Slouching towards Infanticide

By Arkes, Hadley | The Human Life Review, Summer 1998 | Go to article overview

Slouching towards Infanticide


Arkes, Hadley, The Human Life Review


Sometime in the fall, before the elections in November, the pro-life leadership in Congress will bring back the bill to forbid partial-birth abortions. Only the veto by President Clinton prevented it from becoming law in 1996. But for the opponents of the bill, that veto bought time, and in that time the federal courts have been at work. When the pro-life leadership returns to that bill in the fall, they may discover that they have been reduced to acting out a gesture with no consequence: that the federal courts have boxed them in, and they are no longer free to legislate.

For over the past five months, federal judges have been blocking the enforcement of laws on partial-birth abortion that were enacted by the states: Illinois, Michigan, Ohio, Nebraska, Arizona. In all, the laws in eleven states have been challenged, and all of them have been either struck down or put on hold. By the time a federal bill is passed, the judges will have put in place several layers of arguments and precedents, all now casting the most serious doubt on the constitutionality of a federal ban. Those precedents will no doubt be cited by the opponents of the bill, as they stage their resistance and latch on to anything that even faintly resembles a moral argument.

For the most part, those laws in the states were carefully drafted, and while they offered their own variations, they all took as the core of their concern the ghastly procedure that has fixed the attention of the Congress and inspired a recoil in the country: A surgeon plunges a sharp instrument into the base of the skull of a child half-delivered, whose body is in the birth canal but whose head is still in the womb; the brains are then suctioned out so that the head can be collapsed and the child more easily removed in one piece. Most of these procedures are performed at five or six months into a pregnancy, and late enough in some cases that the child could survive a normal delivery.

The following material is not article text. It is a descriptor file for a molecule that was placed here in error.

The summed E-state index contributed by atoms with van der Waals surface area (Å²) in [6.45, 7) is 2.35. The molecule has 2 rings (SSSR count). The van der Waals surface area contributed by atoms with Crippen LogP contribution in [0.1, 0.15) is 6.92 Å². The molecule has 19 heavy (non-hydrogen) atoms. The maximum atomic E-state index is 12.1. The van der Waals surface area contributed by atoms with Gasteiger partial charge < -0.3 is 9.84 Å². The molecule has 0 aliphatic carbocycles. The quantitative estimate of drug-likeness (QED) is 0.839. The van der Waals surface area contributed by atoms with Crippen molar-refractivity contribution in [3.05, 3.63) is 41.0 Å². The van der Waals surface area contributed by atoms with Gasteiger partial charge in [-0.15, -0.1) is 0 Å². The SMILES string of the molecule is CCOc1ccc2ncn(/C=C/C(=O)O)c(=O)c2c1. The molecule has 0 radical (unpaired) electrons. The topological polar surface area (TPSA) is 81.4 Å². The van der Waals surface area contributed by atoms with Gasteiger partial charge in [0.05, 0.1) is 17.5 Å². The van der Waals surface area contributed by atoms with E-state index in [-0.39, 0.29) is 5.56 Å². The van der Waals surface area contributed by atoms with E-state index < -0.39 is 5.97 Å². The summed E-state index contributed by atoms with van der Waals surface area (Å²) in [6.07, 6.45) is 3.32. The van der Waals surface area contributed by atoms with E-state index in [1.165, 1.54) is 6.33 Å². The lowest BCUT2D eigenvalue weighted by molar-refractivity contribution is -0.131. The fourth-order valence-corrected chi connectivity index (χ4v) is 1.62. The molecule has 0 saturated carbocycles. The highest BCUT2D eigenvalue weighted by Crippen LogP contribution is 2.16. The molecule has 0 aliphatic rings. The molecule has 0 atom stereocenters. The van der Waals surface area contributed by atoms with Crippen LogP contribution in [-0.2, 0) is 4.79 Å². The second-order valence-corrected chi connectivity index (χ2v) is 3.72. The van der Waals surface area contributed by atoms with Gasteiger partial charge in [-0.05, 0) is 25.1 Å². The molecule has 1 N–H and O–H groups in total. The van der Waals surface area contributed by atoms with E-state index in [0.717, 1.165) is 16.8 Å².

The laws in the states have been confined, quite precisely, to this procedure of abortion; and yet the judges have claimed to find a disabling "vagueness" in what the legislatures have sought to forbid. And as they have warmed to their argument, the judges have made explicit what has been lurking all the while in the decisions of the Supreme Court: most notably, that birth marks no distinction of consequence for the law of abortion; that no fact, no evidence, about the state of the child even at the point of delivery has any standing if it is used to limit the freedom to choose abortion.

With a show of inventiveness, the judges have blocked every path for defending these laws on partial-birth abortions. But beneath the language of the decisions, a political message is being conveyed. The political class that forms the judiciary is making the point, in a steely way, that it will not brook even the slightest restriction on the "abortion liberty," which it is coming to regard as the first freedom. Yet, it seems to have gone unnoticed that the judges have also confirmed the political strategy that lay behind the legislators' effort to forbid partial-birth abortions.

Part of the purpose behind that strategy was to induce the partisans of abortion to defend abortion on the terrain of their hardest cases-not abortions after rape and incest, but the destruction of a partially delivered child. And now we find the judges doing precisely that: They tell us that we cannot legislate against abortions performed even on children partially delivered, with their feet dangling out of the birth canal. We cannot do that, according to the judges, because these abortions are indistinguishable from a large number of abortions that must remain legitimate. And so, in the Sixth U.S. Circuit Court of Appeals, Judge Cornelia Kennedy insisted that it might not always be so easy to distinguish these abortions from so-called D & E abortions (dilation and evacuation), where the child is cut up. …